The Budget Monitoring and Accountability Unit (BMAU) was established in July 2008 to enhance monitoring efforts geared towards effective implementation of government programmes and projects. Budget monitoring is concerned with tracking implementation of selected government programs or projects observing how values of different indicators against stated goals and targets change over time.
BMAU is a government funded unit which focuses on ten areas: Health, Education and Sports, Water and Environment, Agriculture, Industry, Information and Communications Technology, Microfinance, Energy, Public Sector Management, and Roads and Transport.
Budget monitoring seeks to verify information in the quarterly performance reports and assess the link between and physical performance. Monitoring focuses on the sector indicators that are listed in the budget framework papers, categorized into short term, medium term and long term indicators as well as verifying the link between information provided in the quarterly performance reports; and financial and physical performance. This information is released in budget monitoring reports and policy briefs.
The Budget Directorate at the Ministry of Finance uses the information to engage with spending agencies on performance issues, and each sector is required to submit a written response explaining areas of under-performance.
BMAU reports are distributed to Members of Parliament; government officials; development partners and civil society organizations. The Unit also has a direct reporting line to the ministry’s senior management so that priority concerns can be flagged.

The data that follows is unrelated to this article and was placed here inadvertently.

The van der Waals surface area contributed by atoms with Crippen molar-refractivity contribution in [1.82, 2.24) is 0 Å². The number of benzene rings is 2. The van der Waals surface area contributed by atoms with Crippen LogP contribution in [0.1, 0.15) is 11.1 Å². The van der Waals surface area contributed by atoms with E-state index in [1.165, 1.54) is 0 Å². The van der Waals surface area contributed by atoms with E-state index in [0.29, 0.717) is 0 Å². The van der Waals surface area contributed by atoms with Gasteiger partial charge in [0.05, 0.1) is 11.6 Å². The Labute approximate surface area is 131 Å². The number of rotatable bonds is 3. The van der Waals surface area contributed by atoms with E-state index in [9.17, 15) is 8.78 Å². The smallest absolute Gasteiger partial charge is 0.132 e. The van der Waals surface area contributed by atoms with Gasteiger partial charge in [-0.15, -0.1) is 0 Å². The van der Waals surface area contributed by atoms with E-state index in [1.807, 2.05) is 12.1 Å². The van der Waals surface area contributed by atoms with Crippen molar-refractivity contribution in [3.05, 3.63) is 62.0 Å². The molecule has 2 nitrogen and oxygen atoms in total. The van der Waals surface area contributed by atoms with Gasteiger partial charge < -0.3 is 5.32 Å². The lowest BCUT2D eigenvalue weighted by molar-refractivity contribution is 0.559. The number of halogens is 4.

The work of BMAU complements other government agencies, such as the Auditor General, the Accountant General, Office of the Prime Minister and the Inspector General of Government.
The role of this Unit has since evolved to include undertaking research into specific issues around poor performance. The research is usually contracted by other government departments and agencies and serves as a basis for making policy recommendations. Some of the studies done so far include Non-compliance in public financial management; the state of primary schools; spending constraints in local governments; the adequacy and impact of financing the food security budget through the National Agricultural Advisory Services; and an evaluation of the rural financial services programme and the Uganda Cooperative Savings and Credit Union.
Budget Monitoring Reports are now produced twice every year. A semi-annual report to inform the Government’s semi-annual performance assessment, and the Annual Budget Monitoring Report which summarises key performance issues.